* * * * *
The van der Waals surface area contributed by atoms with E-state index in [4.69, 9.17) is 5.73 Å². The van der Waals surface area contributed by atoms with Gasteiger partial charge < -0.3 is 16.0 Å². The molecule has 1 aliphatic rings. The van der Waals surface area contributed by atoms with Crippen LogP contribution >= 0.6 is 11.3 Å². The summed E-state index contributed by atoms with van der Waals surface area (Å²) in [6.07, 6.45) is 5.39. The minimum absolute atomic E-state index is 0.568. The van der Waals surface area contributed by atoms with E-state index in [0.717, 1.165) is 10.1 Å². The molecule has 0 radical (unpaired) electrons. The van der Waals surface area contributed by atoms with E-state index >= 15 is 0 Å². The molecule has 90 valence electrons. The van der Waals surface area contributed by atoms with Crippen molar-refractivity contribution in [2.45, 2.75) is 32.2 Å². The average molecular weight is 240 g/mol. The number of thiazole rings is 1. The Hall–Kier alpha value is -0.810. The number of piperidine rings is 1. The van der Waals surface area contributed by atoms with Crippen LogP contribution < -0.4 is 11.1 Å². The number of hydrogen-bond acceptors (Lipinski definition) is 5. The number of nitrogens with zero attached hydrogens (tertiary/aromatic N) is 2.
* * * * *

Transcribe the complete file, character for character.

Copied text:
The van der Waals surface area contributed by atoms with E-state index in [4.69, 9.17) is 5.73 Å². The van der Waals surface area contributed by atoms with Gasteiger partial charge < -0.3 is 16.0 Å². The molecule has 1 aliphatic rings. The van der Waals surface area contributed by atoms with Crippen LogP contribution >= 0.6 is 11.3 Å². The summed E-state index contributed by atoms with van der Waals surface area (Å²) in [6.07, 6.45) is 5.39. The minimum absolute atomic E-state index is 0.568. The van der Waals surface area contributed by atoms with E-state index in [0.717, 1.165) is 10.1 Å². The molecule has 0 radical (unpaired) electrons. The van der Waals surface area contributed by atoms with E-state index >= 15 is 0 Å². The molecule has 90 valence electrons. The van der Waals surface area contributed by atoms with Crippen molar-refractivity contribution in [2.45, 2.75) is 32.2 Å². The average molecular weight is 240 g/mol. The number of thiazole rings is 1. The Hall–Kier alpha value is -0.810. The number of piperidine rings is 1. The van der Waals surface area contributed by atoms with Crippen LogP contribution < -0.4 is 11.1 Å². The number of hydrogen-bond acceptors (Lipinski definition) is 5. The number of nitrogens with zero attached hydrogens (tertiary/aromatic N) is 2.